Caetano found her ex-boyfriend “waiting for [her] outside.”
Tr. 35. He “started screaming” that she was “not gonna
[expletive deleted] work at this place” any more because
she “should be home with the kids” they had together.
Ibid. Caetano’s abuser towered over her by nearly a foot
and outweighed her by close to 100 pounds. But she didn’t
need physical strength to protect herself. She stood her
ground, displayed the stun gun, and announced: “I’m not
gonna take this anymore. . . . I don’t wanna have to [use
the stun gun on] you, but if you don’t leave me alone, I’m
gonna have to.” Id., at 35–36. The gambit worked. The
ex-boyfriend “got scared and he left [her] alone.” Id.,
at 36.
It is settled that the Second Amendment protects an
individual right to keep and bear arms that applies
against both the Federal Government and the States.
District of Columbia v. Heller, 554 U. S. 570 (2008);
McDonald v. Chicago, 561 U. S. 742 (2010). That right
2
CAETANO v. MASSACHUSETTS
ALITO, J., concurring in judgment
vindicates the “basic right” of “individual self-defense.”
Id., at 767; see Heller, supra, at 599, 628. Caetano’s en­
counter with her violent ex-boyfriend illustrates the con­
nection between those fundamental rights: By arming
herself, Caetano was able to protect against a physical
threat that restraining orders had proved useless to pre­
vent. And, commendably, she did so by using a weapon
that posed little, if any, danger of permanently harming
either herself or the father of her children.
Under Massachusetts law, however, Caetano’s mere
possession of the stun gun that may have saved her life
made her a criminal. See Mass. Gen. Laws, ch. 140, §131J
(2014). When police later discovered the weapon, she was
arrested, tried, and convicted. The Massachusetts Su­
preme Judicial Court affirmed the conviction, holding that
a stun gun “is not the type of weapon that is eligible for
Second Amendment protection” because it was “not in
common use at the time of [the Second Amendment’s]
enactment.” 470 Mass., at 781, 26 N. E. 3d, at 693.
This reasoning defies our decision in Heller, which
rejected as “bordering on the frivolous” the argument “that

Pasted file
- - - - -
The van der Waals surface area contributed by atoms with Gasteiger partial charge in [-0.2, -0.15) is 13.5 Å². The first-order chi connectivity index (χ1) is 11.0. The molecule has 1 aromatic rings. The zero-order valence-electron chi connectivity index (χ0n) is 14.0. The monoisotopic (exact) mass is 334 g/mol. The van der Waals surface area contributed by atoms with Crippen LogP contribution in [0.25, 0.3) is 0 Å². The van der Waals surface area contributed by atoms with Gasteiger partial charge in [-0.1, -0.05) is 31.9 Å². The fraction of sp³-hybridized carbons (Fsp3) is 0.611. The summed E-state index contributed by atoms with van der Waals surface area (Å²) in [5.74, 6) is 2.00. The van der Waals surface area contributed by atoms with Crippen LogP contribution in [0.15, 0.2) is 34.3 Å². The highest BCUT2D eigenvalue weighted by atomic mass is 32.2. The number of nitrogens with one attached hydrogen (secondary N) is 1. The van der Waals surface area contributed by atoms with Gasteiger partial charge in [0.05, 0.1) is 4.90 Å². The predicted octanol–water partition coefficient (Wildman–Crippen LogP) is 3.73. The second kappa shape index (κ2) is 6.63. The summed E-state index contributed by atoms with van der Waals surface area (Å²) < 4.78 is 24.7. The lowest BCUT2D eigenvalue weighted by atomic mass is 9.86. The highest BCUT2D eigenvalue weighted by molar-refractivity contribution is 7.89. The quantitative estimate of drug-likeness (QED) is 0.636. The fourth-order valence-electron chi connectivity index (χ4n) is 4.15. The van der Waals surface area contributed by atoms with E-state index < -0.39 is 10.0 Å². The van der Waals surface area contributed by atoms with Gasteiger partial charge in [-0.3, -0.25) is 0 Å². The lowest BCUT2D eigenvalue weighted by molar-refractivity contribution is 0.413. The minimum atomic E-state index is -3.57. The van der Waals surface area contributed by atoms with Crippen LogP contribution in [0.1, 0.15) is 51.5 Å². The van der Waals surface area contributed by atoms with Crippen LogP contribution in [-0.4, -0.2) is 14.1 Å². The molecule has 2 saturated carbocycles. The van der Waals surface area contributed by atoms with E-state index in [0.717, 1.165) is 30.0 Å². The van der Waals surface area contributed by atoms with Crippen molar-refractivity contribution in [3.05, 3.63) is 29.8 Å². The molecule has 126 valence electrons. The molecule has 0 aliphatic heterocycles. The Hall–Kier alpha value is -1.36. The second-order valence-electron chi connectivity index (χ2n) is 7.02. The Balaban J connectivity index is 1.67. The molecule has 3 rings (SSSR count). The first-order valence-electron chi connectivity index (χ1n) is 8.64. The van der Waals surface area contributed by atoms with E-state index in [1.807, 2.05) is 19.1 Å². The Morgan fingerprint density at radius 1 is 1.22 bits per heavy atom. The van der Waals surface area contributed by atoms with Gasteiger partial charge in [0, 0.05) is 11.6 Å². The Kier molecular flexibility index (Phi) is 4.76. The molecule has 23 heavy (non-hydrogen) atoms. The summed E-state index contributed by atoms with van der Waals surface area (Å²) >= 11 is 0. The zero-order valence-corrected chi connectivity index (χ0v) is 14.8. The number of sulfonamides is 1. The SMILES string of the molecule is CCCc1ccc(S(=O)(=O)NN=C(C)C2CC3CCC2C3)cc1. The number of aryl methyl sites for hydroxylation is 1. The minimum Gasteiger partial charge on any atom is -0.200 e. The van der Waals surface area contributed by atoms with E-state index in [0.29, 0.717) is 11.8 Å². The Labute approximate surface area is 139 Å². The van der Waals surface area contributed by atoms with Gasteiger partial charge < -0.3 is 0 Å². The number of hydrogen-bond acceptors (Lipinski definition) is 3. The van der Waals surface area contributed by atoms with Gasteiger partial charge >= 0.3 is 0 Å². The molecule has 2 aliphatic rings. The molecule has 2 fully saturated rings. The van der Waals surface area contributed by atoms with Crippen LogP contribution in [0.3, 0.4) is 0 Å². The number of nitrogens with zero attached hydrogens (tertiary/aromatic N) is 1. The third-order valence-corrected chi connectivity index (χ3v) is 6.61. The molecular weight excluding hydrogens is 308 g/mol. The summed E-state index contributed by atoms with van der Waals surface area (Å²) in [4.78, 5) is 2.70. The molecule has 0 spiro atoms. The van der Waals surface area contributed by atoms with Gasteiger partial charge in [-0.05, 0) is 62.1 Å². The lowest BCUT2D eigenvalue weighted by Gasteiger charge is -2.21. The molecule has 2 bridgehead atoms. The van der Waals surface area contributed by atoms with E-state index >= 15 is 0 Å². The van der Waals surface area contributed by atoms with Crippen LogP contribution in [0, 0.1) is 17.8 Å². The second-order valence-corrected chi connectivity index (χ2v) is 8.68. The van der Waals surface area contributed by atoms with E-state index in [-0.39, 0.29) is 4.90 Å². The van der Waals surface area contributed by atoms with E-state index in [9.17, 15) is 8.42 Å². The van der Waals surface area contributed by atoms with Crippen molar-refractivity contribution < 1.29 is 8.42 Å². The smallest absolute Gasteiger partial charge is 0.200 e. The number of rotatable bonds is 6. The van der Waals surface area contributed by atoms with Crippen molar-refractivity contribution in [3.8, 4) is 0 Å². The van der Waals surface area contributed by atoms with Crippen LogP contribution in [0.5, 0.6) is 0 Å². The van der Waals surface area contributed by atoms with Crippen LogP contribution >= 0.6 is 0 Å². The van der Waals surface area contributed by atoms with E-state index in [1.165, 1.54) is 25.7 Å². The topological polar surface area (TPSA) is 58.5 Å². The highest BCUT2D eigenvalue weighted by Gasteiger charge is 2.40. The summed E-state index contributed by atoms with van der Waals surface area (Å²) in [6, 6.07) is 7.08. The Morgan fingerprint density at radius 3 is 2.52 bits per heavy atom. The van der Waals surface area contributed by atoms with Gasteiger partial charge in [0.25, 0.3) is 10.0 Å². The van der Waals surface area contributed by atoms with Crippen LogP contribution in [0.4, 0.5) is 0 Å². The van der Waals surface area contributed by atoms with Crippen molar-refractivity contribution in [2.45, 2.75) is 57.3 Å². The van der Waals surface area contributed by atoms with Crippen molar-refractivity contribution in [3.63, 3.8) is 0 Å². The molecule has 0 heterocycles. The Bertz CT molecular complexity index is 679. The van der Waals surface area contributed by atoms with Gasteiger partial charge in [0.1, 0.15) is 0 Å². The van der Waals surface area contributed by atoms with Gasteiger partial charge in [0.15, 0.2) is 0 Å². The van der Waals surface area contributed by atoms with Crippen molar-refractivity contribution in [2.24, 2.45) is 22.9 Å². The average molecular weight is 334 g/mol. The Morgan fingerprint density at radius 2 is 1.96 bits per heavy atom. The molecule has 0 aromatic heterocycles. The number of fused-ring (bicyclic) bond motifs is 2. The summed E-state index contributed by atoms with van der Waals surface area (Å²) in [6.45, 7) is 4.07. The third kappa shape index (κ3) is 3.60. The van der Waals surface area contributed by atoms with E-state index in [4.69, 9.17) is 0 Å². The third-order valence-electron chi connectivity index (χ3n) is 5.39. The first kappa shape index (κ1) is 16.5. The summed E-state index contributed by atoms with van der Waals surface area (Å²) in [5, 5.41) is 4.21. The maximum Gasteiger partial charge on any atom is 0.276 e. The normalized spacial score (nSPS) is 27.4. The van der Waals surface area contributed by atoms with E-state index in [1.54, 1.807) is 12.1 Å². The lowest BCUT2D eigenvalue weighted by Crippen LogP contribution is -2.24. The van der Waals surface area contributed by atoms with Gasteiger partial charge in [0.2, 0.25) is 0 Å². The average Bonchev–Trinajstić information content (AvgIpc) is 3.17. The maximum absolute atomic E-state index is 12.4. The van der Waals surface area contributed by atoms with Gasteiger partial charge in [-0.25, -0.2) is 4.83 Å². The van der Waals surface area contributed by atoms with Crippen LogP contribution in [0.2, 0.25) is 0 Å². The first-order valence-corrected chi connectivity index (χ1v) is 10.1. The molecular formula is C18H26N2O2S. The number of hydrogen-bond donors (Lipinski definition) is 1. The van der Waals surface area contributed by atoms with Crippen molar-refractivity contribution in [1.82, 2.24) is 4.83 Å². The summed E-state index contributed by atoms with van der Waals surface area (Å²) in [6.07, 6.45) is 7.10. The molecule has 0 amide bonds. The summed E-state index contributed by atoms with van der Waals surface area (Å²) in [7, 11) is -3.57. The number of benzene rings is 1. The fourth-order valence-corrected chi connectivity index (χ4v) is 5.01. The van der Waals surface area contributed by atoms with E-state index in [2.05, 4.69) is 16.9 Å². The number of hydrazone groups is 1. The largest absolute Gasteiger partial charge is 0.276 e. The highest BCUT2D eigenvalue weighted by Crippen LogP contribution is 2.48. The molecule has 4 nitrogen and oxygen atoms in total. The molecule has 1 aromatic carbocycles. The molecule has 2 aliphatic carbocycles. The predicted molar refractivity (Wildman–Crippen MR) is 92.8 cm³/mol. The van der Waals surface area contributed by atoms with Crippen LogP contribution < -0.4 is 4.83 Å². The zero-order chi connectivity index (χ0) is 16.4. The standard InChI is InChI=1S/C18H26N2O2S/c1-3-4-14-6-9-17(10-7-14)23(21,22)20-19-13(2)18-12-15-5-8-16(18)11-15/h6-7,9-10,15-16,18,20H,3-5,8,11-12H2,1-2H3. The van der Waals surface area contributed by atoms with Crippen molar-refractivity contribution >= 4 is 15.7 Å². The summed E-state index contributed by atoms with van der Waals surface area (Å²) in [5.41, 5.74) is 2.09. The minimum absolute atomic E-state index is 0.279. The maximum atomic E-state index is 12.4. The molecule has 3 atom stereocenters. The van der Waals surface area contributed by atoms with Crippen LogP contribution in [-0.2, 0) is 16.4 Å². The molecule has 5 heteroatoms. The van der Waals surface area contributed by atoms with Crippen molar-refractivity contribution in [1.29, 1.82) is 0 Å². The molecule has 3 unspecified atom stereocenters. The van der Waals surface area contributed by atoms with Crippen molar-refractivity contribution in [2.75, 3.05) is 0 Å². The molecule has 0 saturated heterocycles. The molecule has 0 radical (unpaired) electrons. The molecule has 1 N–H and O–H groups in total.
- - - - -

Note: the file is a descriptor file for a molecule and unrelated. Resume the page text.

only those arms in existence in the 18th century are pro­
tected by the Second Amendment.” 554 U. S., at 582. The
decision below also does a grave disservice to vulnerable
individuals like Caetano who must defend themselves
because the State will not.
I
The events leading to Caetano’s prosecution occurred
sometime after the confrontation between her and her exboyfriend. In September 2011, police officers responded to
a reported shoplifting at an Ashland, Massachusetts,
supermarket. The store’s manager had detained a sus­
pect, but he identified Caetano and another person in the
parking lot as potential accomplices. Police approached
the two and obtained Caetano’s consent to search her
Cite as: 577 U. S. ____ (2016)
3
ALITO, J., concurring in judgment
purse. They found no evidence of shoplifting, but saw
Caetano’s stun gun. Caetano explained to the officers that
she had acquired the weapon to defend herself against a
violent ex-boyfriend.
The officers believed Caetano, but they arrested her for
violating Mass. Gen. Laws, ch. 140, §131J, “which bans
entirely the possession of an electrical weapon,” 470
Mass., at 775, 26 N. E. 3d, at 689.1 When Caetano moved
to dismiss the charge on Second Amendment grounds, the
trial court denied the motion.
A subsequent bench trial established the following
undisputed facts. The parties stipulated that Caetano
possessed the stun gun and that the weapon fell within
the statute’s prohibition.2 The Commonwealth also did
not challenge Caetano’s testimony that she possessed the
weapon to defend herself against the violent ex-boyfriend.
Indeed, the prosecutor urged the court “to believe the
defendant.” Tr. 40. The trial court nonetheless found
——————
1 Specifically, the statute prohibits the possession of any “portable
device or weapon from which an electrical current, impulse, wave or
beam may be directed, which current, impulse, wave or beam is de­
signed to incapacitate temporarily, injure or kill.” Mass. Gen. Laws,
ch. 140, §131J (2014).
The statute includes exceptions for lawenforcement officers and weapon suppliers, who may possess electrical
weapons “designed to incapacitate temporarily.” Ibid. Violations are
punishable by a fine of $500 to $1,000, imprisonment of 6 months to 2½
years, or both. Ibid.
2 Stun guns like Caetano’s “are designed to stun a person with an
electrical current” by running a current between two metal prongs on
the device and placing the prongs in direct contact with the person. 470
Mass. 774, 775, n. 2, 26 N. E. 3d 688, 689, n. 2 (2015). A similar device,
popularly known by the brand name “Taser,” shoots out wires tipped
with electrodes that can deliver an electrical current from a distance.
Tr. 25–26. Tasers can also be used like a stun gun without deploying
the electrodes—a so-called “dry stun.” Id., at 26. As the Common­
wealth’s witness testified at trial, these sorts of electrical weapons are
“non-lethal force” “designed to incapacitate”—“not kill”—a target. Id.,
at 27.
4
CAETANO v. MASSACHUSETTS
ALITO, J., concurring in judgment
Caetano guilty, and she appealed to the Massachusetts